05 July 2005

Experienced diver says sharks are 'misunderstood'

After hearing about the recent shark attacks, any fear you had of sharks probably jumped about tenfold. But there's one guy in Central Florida who has a different theory. He thinks sharks are misunderstood.

He believes that encounters between sharks and people are completely accidental. He isn't afraid of them, and in fact, he seeks them out.

"I absolutely love them," said David Badali, the owner of the Orlando Scuba Center in Casselberry.

It's not the reaction you'd expect from a diver who comes into contact with sharks, but Badali has been doing it for years. He insists sharks are the most misunderstood creatures of the sea.

"Once you observe them the first time as a scuba diver, you realize there is not a threat against you like the public perceives. They'll come over like a big catfish, rub up against you, show curiosity," he said.

Sharks have had plenty of chances to attack him. Badali makes 350 dives a year. Most are with student divers, looking to experience the unknown world right off of Central Florida's coast.

"For years we'd ... take squid and other fish down and they'd come right up and take it out of our hand like it was nothing," Badali said.

He says that when it comes to sharks, you're safer in scuba than you are in the surf.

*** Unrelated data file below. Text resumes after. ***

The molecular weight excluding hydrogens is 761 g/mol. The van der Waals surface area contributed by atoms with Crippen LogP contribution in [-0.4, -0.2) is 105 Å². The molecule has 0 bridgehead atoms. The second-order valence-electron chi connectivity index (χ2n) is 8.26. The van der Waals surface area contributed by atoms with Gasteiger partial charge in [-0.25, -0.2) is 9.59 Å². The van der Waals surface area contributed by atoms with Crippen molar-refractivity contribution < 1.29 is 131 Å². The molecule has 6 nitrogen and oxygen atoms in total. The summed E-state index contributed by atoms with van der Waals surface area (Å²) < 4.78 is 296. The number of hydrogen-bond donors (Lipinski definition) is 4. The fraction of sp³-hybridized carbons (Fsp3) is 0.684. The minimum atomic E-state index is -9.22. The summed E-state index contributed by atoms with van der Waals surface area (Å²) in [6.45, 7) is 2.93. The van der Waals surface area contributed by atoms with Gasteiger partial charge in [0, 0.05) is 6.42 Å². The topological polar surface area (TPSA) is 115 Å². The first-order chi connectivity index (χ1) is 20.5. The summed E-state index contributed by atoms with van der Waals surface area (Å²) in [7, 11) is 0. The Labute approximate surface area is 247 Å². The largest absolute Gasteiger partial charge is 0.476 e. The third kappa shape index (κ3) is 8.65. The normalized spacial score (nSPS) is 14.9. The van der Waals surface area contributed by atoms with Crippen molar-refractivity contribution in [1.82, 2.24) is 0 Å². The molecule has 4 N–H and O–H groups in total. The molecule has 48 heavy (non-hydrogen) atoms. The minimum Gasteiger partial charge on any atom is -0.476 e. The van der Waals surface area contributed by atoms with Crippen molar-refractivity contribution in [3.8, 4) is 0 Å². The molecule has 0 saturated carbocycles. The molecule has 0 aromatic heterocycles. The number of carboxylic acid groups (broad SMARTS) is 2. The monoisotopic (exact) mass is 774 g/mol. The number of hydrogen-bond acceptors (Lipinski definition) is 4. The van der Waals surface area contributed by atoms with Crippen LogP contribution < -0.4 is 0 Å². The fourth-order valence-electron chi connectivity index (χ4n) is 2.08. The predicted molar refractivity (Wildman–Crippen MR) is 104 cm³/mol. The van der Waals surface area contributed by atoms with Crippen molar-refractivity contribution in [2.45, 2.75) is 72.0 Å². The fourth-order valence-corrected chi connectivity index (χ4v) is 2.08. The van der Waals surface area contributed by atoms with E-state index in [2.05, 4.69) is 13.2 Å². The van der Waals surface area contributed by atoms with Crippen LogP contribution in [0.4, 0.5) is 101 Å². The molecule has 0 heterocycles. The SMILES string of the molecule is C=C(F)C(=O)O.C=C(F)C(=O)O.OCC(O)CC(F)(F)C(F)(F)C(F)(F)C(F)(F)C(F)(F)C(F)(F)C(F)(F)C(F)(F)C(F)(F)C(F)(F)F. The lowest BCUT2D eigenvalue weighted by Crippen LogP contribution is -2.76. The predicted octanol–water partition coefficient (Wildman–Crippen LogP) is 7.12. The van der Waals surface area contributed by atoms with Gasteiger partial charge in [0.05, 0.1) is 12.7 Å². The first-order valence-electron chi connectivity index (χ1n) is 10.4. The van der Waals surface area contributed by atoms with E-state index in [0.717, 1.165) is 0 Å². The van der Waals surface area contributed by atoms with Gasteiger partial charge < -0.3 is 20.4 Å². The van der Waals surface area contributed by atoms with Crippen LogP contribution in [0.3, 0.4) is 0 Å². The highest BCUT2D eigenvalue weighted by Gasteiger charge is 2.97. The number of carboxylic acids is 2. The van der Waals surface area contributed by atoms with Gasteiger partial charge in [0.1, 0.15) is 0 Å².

Experienced diver David Badali seeks out encounters with sharks while diving and claims that they are just misunderstood.

"The shark really doesn't want to bite the swimmer or surfer in my opinion. I truly believe if that person was submerged under water and the shark was to physically see that person, he'd have no interest at all," he said.

He said what happens is that a shark with a huge mouth takes a bite out of someone and it instantly becomes news.

"The truth is, once they bite, they instantly realize it's something they don't want and they let go and move on. But the damage has been done," Badali said.

He said not only does it cause damage to the victim but also to the public's perception of sharks.

Badali said he knows he'll have a drop-off in business from the recent attacks, but he strongly feels the small risk with diving is well worth the reward of exploring the sea.

Source: www.wesh.com


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